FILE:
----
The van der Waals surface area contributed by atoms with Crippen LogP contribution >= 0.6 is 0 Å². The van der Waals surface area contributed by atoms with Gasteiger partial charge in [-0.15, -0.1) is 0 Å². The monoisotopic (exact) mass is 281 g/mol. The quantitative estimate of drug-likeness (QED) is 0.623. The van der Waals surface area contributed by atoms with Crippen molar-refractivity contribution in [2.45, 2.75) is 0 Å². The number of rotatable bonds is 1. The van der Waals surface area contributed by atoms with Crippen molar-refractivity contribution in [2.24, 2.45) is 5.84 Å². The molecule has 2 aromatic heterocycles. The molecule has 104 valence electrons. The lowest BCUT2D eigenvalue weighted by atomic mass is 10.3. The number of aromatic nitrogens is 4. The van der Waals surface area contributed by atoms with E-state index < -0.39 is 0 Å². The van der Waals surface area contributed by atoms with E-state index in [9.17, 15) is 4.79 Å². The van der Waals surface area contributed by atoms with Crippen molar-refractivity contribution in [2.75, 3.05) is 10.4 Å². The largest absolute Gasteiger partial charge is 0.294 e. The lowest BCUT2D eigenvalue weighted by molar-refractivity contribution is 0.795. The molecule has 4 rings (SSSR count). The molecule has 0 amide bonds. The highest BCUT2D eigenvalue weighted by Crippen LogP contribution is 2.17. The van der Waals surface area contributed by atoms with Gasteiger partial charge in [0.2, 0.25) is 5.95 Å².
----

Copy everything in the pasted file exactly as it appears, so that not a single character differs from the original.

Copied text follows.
The van der Waals surface area contributed by atoms with Crippen LogP contribution >= 0.6 is 0 Å². The van der Waals surface area contributed by atoms with Gasteiger partial charge in [-0.15, -0.1) is 0 Å². The monoisotopic (exact) mass is 281 g/mol. The quantitative estimate of drug-likeness (QED) is 0.623. The van der Waals surface area contributed by atoms with Crippen molar-refractivity contribution in [2.45, 2.75) is 0 Å². The number of rotatable bonds is 1. The van der Waals surface area contributed by atoms with Crippen molar-refractivity contribution in [2.24, 2.45) is 5.84 Å². The molecule has 2 aromatic heterocycles. The molecule has 104 valence electrons. The lowest BCUT2D eigenvalue weighted by atomic mass is 10.3. The number of aromatic nitrogens is 4. The van der Waals surface area contributed by atoms with E-state index < -0.39 is 0 Å². The van der Waals surface area contributed by atoms with E-state index in [9.17, 15) is 4.79 Å². The van der Waals surface area contributed by atoms with Crippen molar-refractivity contribution in [2.75, 3.05) is 10.4 Å². The largest absolute Gasteiger partial charge is 0.294 e. The lowest BCUT2D eigenvalue weighted by molar-refractivity contribution is 0.795. The molecule has 4 rings (SSSR count). The molecule has 0 amide bonds. The highest BCUT2D eigenvalue weighted by Crippen LogP contribution is 2.17. The van der Waals surface area contributed by atoms with Gasteiger partial charge in [0.2, 0.25) is 5.95 Å².